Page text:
In the film’s last half hour, replays of “Alien”, “Aliens” and “Alien 3” become rather too obvious to the point of banality and Daniels’ chases of not one but two aliens aboard two ships have the air of being tacked onto the film’s plot at the last minute to satisfy the bean-counters financing the film. Not for the first time (and certainly not for the last time), the critters get blasted through airlocks to join their other siblings into space junk orbit around some unfortunate planet – one wonders what David would make of all this interstellar pollution created by the unthinking and selfish human beings he comes to despise.

As in “Prometheus”, the Covenant crew make a lot of silly mistakes for the purpose of moving the plot forwards and providing meat for the gore and the violence. Silly in-jokes abound as well – was it necessary for an alien to dispose of two people in a pointless shower scene?

Nevertheless the film is beautiful to look at and the technology and special effects can be very stunning. The film ends on a cliff-hanger note that can be foreseen several hundred light-years away. One hopes the next two chapters will improve on “Alien: Covenant” though I am not holding my breath. One major improvement would be to boot Ridley Scott from the whole Alien franchise and let Neil Blomkamp (of “Chappie” and “District 9”) get on with his alternative Alien Version 3.1 in which Hicks and Newt from “Aliens” survive and somehow thrive.

Elvis & Nixon: amusing and light-hearted comedy of the meeting between rock star legend and the most powerful politician in the world

Liza Johnson, “Elvis & Nixon” (2016)

Based on an actual incident in which the famous rock singer Elvis Presley turned up unannounced at the White House some time in 1970, wanting to meet the then US President Richard Nixon to discuss the state of America’s youth and the dire direction the country was supposedly heading in, what with the civil rights movement in full throttle, the ascent of the hippie culture and the associated psychedelic drug scene, and the fear that godless Communists were infiltrating society through the music popular with young people … “Elvis & Nixon” turns out to be a light and fluffy comedy affair, albeit with subterranean currents that provide plenty of food for thought. Through its careful character studies of both Presley and Nixon, the film has a great deal to say about the cult of fame and celebrity and how it affects individuals like Presley, the self-interest and cynicism prevalent in both politics and the entertainment world and the extent to which Presley and Nixon try to use each other for their own benefit, and the pathos behind Presley’s quest to be heard out by the world’s most powerful politician and his attempt to be something of significance and not just an entertainer.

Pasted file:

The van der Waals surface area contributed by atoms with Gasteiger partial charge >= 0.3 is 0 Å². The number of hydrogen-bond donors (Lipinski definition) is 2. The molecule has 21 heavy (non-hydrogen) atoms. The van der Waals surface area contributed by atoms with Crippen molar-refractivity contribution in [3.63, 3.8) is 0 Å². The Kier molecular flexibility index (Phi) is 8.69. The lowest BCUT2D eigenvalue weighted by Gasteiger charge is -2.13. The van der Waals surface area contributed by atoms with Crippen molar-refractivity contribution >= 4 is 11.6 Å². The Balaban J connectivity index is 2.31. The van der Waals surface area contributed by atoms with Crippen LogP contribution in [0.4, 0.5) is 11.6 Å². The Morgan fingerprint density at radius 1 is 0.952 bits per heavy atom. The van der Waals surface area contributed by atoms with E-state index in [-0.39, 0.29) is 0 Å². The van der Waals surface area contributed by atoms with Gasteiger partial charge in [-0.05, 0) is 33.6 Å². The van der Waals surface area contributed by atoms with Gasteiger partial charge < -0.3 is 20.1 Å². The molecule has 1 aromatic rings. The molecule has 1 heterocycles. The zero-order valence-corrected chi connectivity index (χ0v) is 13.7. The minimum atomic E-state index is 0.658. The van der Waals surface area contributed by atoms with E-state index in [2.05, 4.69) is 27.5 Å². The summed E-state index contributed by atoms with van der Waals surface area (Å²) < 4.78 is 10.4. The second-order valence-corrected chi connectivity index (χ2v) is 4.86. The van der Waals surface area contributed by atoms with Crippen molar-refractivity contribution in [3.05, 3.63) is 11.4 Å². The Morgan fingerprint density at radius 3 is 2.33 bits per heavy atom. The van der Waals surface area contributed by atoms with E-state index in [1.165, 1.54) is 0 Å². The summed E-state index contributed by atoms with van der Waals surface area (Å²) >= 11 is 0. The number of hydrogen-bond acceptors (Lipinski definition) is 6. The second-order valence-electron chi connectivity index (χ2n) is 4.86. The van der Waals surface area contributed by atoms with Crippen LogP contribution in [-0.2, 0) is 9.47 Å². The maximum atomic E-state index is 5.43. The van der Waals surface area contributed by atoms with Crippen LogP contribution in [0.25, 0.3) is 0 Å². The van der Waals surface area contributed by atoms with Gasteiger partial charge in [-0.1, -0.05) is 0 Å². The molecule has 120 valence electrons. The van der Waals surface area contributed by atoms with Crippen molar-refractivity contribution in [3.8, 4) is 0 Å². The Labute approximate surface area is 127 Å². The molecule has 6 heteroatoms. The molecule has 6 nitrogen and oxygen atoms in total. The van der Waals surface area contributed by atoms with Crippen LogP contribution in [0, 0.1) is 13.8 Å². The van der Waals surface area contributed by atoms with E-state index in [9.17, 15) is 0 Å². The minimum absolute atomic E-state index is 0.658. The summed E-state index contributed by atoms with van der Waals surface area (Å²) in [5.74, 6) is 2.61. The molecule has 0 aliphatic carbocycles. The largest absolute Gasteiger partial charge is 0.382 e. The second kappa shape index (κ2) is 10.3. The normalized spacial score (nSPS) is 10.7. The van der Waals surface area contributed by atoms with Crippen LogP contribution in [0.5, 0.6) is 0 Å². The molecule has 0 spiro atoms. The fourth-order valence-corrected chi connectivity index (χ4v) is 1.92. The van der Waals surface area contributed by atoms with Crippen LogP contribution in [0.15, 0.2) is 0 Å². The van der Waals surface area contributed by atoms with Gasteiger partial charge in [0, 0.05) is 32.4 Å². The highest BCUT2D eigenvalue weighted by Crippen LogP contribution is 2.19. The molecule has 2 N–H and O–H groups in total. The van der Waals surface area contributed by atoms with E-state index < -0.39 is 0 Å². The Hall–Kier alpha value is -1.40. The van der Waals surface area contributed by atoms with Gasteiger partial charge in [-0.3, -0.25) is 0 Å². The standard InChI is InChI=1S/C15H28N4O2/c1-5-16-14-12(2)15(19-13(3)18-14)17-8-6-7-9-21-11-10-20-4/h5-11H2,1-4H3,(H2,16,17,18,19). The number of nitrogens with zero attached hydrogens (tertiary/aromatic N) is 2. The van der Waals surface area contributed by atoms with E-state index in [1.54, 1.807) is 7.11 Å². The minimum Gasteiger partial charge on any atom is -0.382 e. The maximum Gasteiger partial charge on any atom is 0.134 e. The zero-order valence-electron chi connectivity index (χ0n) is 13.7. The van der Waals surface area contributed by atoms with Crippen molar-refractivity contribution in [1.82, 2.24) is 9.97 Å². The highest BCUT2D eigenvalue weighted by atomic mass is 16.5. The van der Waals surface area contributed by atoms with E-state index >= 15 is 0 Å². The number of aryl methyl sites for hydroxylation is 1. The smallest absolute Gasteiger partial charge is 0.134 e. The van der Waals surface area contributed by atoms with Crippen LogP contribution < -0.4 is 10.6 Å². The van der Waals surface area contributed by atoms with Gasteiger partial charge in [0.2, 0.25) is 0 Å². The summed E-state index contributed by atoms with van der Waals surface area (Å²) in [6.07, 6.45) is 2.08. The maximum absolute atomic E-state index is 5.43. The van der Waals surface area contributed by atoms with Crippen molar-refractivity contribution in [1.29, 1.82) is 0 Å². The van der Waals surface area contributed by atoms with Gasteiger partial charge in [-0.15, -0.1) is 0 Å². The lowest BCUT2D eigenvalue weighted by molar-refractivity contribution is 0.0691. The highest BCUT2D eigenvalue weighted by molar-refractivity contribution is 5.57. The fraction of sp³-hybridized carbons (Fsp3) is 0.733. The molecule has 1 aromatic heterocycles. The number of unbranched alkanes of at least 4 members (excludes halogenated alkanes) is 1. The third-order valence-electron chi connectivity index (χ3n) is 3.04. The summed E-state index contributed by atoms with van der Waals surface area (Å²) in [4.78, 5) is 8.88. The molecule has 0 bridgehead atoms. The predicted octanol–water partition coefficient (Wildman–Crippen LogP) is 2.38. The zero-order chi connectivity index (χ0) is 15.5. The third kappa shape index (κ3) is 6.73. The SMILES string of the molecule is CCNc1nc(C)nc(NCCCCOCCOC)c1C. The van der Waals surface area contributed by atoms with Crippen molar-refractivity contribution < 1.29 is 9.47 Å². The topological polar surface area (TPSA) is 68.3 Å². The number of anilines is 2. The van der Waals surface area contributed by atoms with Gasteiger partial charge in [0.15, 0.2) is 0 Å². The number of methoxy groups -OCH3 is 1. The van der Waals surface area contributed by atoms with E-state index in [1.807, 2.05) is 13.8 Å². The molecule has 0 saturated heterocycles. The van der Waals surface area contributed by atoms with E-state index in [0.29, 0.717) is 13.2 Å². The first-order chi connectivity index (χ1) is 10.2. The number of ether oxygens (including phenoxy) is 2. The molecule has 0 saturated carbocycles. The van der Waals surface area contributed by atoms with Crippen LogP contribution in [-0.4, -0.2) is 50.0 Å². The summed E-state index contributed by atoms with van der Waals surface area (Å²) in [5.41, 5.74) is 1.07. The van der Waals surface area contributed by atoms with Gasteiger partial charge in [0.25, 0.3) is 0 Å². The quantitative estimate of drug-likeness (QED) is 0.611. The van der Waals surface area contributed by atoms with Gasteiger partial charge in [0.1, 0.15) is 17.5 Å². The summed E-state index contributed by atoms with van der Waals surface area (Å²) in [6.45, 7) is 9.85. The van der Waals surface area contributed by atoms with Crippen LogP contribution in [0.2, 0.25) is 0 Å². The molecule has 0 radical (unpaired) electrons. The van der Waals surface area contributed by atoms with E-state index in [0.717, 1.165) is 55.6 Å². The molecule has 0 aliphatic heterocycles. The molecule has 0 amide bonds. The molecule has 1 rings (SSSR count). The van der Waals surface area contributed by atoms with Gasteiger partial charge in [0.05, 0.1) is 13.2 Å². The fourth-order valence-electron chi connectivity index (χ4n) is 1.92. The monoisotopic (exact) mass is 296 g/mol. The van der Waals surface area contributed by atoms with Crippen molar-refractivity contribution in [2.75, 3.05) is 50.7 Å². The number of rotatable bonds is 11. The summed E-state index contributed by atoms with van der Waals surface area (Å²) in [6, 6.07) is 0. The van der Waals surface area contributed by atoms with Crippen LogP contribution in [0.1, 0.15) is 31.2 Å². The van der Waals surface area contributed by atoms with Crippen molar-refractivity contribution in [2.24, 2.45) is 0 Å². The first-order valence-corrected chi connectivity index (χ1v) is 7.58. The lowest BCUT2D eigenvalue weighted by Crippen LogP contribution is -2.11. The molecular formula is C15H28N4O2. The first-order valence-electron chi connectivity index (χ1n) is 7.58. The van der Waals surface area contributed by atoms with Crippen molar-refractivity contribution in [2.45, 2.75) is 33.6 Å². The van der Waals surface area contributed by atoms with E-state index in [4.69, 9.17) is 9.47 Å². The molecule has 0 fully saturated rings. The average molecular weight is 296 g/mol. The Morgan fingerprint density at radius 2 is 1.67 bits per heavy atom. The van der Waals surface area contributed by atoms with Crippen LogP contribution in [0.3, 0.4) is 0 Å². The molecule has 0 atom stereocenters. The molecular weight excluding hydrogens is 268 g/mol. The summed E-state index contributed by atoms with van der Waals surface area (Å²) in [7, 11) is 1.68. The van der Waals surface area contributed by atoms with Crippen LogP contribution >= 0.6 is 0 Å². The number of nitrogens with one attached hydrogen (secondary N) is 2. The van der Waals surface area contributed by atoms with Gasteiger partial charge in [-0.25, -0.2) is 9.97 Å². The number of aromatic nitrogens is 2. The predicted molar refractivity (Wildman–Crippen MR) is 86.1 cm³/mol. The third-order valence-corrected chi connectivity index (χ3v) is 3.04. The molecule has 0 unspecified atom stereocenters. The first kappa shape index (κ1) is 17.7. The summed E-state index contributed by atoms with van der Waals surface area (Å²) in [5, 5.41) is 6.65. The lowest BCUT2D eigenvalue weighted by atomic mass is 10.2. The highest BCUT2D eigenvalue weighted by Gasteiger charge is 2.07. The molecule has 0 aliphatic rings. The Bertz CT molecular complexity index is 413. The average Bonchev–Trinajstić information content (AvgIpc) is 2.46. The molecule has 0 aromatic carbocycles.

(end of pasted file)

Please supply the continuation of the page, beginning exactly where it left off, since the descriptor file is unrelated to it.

On the surface, one couldn’t imagine two people more unlike each other than a famous rock’n’roll singer and a very conservative politician not at all interested in American youth to have much in common. The film spends a considerable amount of time building up the two men, revealing Presley (Michael Shannon) as a lonely, isolated individual, engrossed in conspiracy theories and sometimes bizarre hobbies, at once knowing and also touchingly naive; and Richard Nixon (Kevin Spacey) as self-centred, grasping and concerned with his own self image. When the two men eventually meet – after their aides have gone to enormous lengths to set up the meeting that involve a fair amount of duplicity and manipulation – the rock star and the politician discover they have had many similar experiences arising from their fame and the isolation it imposes, and the two men readily bond together.

Shannon and Spacey turn in stunning performances though Shannon gets far more screen time and his character becomes both sympathetic and pathetic in his obsession with obtaining a Federal police badge and becoming an undercover agent at large using his rock star fame as cover to spy on other rock music artists. The moment during which Presley rehearses what he will say to Nixon and mentions his long-dead twin brother Jesse reveals a personality starved for real connection and wanting to be loved as a human being, not as a stereotype cultivated by music industry advertising, is very moving and reveals something of Presley’s vulnerability, loneliness and desire for authentic connection beneath the bravado. Nixon is persuaded by his aides, who have an eye on the President’s popularity rating with the public, to meet Presley: initially Nixon refuses but his aides secretly meet with Presley’s bodyguards and the foursome concoct a plan (almost verging on conspiracy and which can be seen as a forerunner to the corruption that became the Watergate scandal) that involves Nixon’s young adult daughters.